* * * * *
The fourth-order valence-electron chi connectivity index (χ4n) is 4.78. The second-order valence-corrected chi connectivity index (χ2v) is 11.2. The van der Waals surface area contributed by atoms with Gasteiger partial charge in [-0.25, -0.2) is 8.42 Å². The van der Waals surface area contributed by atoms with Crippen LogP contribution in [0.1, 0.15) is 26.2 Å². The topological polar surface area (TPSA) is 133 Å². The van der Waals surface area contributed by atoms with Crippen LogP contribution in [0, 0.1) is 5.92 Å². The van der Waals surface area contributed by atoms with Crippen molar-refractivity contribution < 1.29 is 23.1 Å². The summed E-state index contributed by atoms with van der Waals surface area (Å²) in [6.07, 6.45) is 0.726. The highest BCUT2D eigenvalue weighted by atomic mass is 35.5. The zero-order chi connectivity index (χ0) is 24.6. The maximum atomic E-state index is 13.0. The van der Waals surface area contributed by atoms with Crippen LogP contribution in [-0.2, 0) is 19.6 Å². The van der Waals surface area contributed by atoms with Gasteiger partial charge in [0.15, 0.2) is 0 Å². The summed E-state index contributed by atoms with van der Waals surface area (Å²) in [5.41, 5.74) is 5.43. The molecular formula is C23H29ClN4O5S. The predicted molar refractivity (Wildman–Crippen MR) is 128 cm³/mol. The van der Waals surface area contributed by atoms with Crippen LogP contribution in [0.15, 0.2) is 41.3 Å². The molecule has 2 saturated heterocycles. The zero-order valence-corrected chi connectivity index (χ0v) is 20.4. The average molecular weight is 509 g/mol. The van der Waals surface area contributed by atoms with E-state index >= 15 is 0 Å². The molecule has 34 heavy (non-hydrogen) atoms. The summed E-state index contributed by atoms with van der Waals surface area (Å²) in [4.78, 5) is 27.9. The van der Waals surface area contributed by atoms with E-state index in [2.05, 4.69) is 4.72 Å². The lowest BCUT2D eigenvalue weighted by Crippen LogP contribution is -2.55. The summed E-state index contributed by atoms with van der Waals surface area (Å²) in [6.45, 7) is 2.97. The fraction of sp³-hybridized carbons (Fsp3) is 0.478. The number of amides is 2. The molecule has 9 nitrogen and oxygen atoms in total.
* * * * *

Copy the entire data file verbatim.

The fourth-order valence-electron chi connectivity index (χ4n) is 4.78. The second-order valence-corrected chi connectivity index (χ2v) is 11.2. The van der Waals surface area contributed by atoms with Gasteiger partial charge in [-0.25, -0.2) is 8.42 Å². The van der Waals surface area contributed by atoms with Crippen LogP contribution in [0.1, 0.15) is 26.2 Å². The topological polar surface area (TPSA) is 133 Å². The van der Waals surface area contributed by atoms with Crippen LogP contribution in [0, 0.1) is 5.92 Å². The van der Waals surface area contributed by atoms with Crippen molar-refractivity contribution < 1.29 is 23.1 Å². The summed E-state index contributed by atoms with van der Waals surface area (Å²) in [6.07, 6.45) is 0.726. The highest BCUT2D eigenvalue weighted by atomic mass is 35.5. The zero-order chi connectivity index (χ0) is 24.6. The maximum atomic E-state index is 13.0. The van der Waals surface area contributed by atoms with Crippen LogP contribution in [-0.2, 0) is 19.6 Å². The van der Waals surface area contributed by atoms with Gasteiger partial charge in [0.15, 0.2) is 0 Å². The summed E-state index contributed by atoms with van der Waals surface area (Å²) in [5.41, 5.74) is 5.43. The molecular formula is C23H29ClN4O5S. The predicted molar refractivity (Wildman–Crippen MR) is 128 cm³/mol. The van der Waals surface area contributed by atoms with Crippen LogP contribution in [0.15, 0.2) is 41.3 Å². The molecule has 2 saturated heterocycles. The zero-order valence-corrected chi connectivity index (χ0v) is 20.4. The average molecular weight is 509 g/mol. The van der Waals surface area contributed by atoms with E-state index >= 15 is 0 Å². The molecule has 34 heavy (non-hydrogen) atoms. The summed E-state index contributed by atoms with van der Waals surface area (Å²) in [4.78, 5) is 27.9. The van der Waals surface area contributed by atoms with E-state index in [2.05, 4.69) is 4.72 Å². The lowest BCUT2D eigenvalue weighted by Crippen LogP contribution is -2.55. The summed E-state index contributed by atoms with van der Waals surface area (Å²) in [6.45, 7) is 2.97. The fraction of sp³-hybridized carbons (Fsp3) is 0.478. The number of amides is 2. The molecule has 9 nitrogen and oxygen atoms in total.